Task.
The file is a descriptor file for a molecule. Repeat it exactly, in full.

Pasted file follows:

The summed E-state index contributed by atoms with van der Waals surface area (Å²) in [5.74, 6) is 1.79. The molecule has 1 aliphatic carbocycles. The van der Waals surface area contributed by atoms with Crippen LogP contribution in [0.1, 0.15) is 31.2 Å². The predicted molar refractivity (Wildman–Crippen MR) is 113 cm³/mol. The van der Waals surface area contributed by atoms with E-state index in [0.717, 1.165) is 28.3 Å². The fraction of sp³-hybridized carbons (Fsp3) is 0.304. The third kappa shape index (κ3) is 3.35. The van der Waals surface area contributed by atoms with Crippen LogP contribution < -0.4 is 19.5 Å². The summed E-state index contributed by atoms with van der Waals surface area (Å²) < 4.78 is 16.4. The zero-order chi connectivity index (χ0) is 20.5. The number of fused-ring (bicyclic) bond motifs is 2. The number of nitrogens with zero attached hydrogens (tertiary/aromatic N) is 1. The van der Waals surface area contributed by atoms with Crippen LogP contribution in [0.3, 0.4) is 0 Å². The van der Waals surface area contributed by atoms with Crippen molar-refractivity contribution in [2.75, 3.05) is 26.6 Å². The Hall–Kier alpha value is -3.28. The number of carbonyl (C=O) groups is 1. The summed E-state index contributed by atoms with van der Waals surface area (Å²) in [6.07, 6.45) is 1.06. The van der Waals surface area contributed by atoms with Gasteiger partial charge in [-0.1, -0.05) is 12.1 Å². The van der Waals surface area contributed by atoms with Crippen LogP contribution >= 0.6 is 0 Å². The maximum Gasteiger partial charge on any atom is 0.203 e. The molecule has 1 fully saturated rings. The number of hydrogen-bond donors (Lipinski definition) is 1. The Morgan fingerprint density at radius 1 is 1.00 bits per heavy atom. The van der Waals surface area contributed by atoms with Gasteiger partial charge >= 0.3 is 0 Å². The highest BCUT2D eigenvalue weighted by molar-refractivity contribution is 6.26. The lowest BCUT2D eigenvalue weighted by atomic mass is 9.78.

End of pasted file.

The summed E-state index contributed by atoms with van der Waals surface area (Å²) in [5.74, 6) is 1.79. The molecule has 1 aliphatic carbocycles. The van der Waals surface area contributed by atoms with Crippen LogP contribution in [0.1, 0.15) is 31.2 Å². The predicted molar refractivity (Wildman–Crippen MR) is 113 cm³/mol. The van der Waals surface area contributed by atoms with E-state index in [0.717, 1.165) is 28.3 Å². The fraction of sp³-hybridized carbons (Fsp3) is 0.304. The third kappa shape index (κ3) is 3.35. The van der Waals surface area contributed by atoms with Crippen LogP contribution < -0.4 is 19.5 Å². The summed E-state index contributed by atoms with van der Waals surface area (Å²) < 4.78 is 16.4. The zero-order chi connectivity index (χ0) is 20.5. The number of fused-ring (bicyclic) bond motifs is 2. The number of nitrogens with zero attached hydrogens (tertiary/aromatic N) is 1. The van der Waals surface area contributed by atoms with Crippen LogP contribution in [0.3, 0.4) is 0 Å². The van der Waals surface area contributed by atoms with Crippen molar-refractivity contribution in [2.75, 3.05) is 26.6 Å². The Hall–Kier alpha value is -3.28. The number of carbonyl (C=O) groups is 1. The summed E-state index contributed by atoms with van der Waals surface area (Å²) in [6.07, 6.45) is 1.06. The van der Waals surface area contributed by atoms with Gasteiger partial charge in [-0.1, -0.05) is 12.1 Å². The van der Waals surface area contributed by atoms with Crippen LogP contribution >= 0.6 is 0 Å². The maximum Gasteiger partial charge on any atom is 0.203 e. The molecule has 1 fully saturated rings. The number of hydrogen-bond donors (Lipinski definition) is 1. The Morgan fingerprint density at radius 1 is 1.00 bits per heavy atom. The van der Waals surface area contributed by atoms with Gasteiger partial charge >= 0.3 is 0 Å². The highest BCUT2D eigenvalue weighted by molar-refractivity contribution is 6.26. The lowest BCUT2D eigenvalue weighted by atomic mass is 9.78.